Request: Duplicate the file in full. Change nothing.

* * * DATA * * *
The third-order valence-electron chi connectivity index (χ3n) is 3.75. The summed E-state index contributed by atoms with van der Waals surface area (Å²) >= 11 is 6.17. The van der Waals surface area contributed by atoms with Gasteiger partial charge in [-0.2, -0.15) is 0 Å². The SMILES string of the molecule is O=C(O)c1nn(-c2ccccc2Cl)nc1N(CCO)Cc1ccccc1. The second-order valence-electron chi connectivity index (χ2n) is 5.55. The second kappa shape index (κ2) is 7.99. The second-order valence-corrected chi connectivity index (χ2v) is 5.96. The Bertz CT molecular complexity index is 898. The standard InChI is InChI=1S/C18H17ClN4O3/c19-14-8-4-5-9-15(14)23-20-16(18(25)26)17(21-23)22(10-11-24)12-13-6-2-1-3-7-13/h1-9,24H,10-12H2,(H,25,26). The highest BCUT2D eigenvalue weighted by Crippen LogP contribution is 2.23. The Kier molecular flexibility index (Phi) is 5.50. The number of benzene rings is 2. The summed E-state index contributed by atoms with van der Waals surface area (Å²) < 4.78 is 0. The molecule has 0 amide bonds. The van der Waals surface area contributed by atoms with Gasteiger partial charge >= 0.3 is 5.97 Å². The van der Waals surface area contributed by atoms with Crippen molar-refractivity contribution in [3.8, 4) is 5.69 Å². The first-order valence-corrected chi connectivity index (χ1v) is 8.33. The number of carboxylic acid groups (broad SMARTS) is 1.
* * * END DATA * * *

The third-order valence-electron chi connectivity index (χ3n) is 3.75. The summed E-state index contributed by atoms with van der Waals surface area (Å²) >= 11 is 6.17. The van der Waals surface area contributed by atoms with Gasteiger partial charge in [-0.2, -0.15) is 0 Å². The SMILES string of the molecule is O=C(O)c1nn(-c2ccccc2Cl)nc1N(CCO)Cc1ccccc1. The second-order valence-electron chi connectivity index (χ2n) is 5.55. The second kappa shape index (κ2) is 7.99. The second-order valence-corrected chi connectivity index (χ2v) is 5.96. The Bertz CT molecular complexity index is 898. The standard InChI is InChI=1S/C18H17ClN4O3/c19-14-8-4-5-9-15(14)23-20-16(18(25)26)17(21-23)22(10-11-24)12-13-6-2-1-3-7-13/h1-9,24H,10-12H2,(H,25,26). The highest BCUT2D eigenvalue weighted by Crippen LogP contribution is 2.23. The Kier molecular flexibility index (Phi) is 5.50. The number of benzene rings is 2. The summed E-state index contributed by atoms with van der Waals surface area (Å²) < 4.78 is 0. The molecule has 0 amide bonds. The van der Waals surface area contributed by atoms with Gasteiger partial charge >= 0.3 is 5.97 Å². The van der Waals surface area contributed by atoms with Crippen molar-refractivity contribution in [3.8, 4) is 5.69 Å². The first-order valence-corrected chi connectivity index (χ1v) is 8.33. The number of carboxylic acid groups (broad SMARTS) is 1.